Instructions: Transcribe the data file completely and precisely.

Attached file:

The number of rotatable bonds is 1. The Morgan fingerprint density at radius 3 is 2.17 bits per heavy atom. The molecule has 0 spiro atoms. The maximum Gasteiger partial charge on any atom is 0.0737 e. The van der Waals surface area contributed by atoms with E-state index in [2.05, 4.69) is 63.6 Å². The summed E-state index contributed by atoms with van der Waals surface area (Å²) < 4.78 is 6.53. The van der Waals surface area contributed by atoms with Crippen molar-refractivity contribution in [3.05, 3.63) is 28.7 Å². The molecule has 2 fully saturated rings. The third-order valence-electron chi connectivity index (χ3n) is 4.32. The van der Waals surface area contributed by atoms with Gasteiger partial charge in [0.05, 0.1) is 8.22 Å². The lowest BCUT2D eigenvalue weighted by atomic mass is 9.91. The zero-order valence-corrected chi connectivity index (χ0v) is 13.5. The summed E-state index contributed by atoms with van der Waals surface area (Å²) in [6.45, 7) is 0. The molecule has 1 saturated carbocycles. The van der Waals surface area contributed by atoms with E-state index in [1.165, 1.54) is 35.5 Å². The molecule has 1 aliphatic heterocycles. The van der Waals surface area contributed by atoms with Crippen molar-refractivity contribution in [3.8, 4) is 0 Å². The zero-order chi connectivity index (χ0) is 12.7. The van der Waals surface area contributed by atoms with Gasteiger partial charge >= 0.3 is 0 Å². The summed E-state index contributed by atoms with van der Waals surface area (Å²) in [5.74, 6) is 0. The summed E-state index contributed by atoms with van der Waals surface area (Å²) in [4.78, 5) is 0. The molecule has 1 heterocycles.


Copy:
The number of rotatable bonds is 1. The Morgan fingerprint density at radius 3 is 2.17 bits per heavy atom. The molecule has 0 spiro atoms. The maximum Gasteiger partial charge on any atom is 0.0737 e. The van der Waals surface area contributed by atoms with E-state index in [2.05, 4.69) is 63.6 Å². The summed E-state index contributed by atoms with van der Waals surface area (Å²) < 4.78 is 6.53. The van der Waals surface area contributed by atoms with Crippen molar-refractivity contribution in [3.05, 3.63) is 28.7 Å². The molecule has 2 fully saturated rings. The third-order valence-electron chi connectivity index (χ3n) is 4.32. The van der Waals surface area contributed by atoms with Gasteiger partial charge in [0.05, 0.1) is 8.22 Å². The lowest BCUT2D eigenvalue weighted by atomic mass is 9.91. The zero-order valence-corrected chi connectivity index (χ0v) is 13.5. The summed E-state index contributed by atoms with van der Waals surface area (Å²) in [6.45, 7) is 0. The molecule has 1 saturated carbocycles. The van der Waals surface area contributed by atoms with E-state index in [1.165, 1.54) is 35.5 Å². The molecule has 1 aliphatic heterocycles. The van der Waals surface area contributed by atoms with Crippen molar-refractivity contribution in [3.8, 4) is 0 Å². The zero-order chi connectivity index (χ0) is 12.7. The van der Waals surface area contributed by atoms with Gasteiger partial charge >= 0.3 is 0 Å². The summed E-state index contributed by atoms with van der Waals surface area (Å²) in [5.74, 6) is 0. The summed E-state index contributed by atoms with van der Waals surface area (Å²) in [4.78, 5) is 0. The molecule has 1 heterocycles.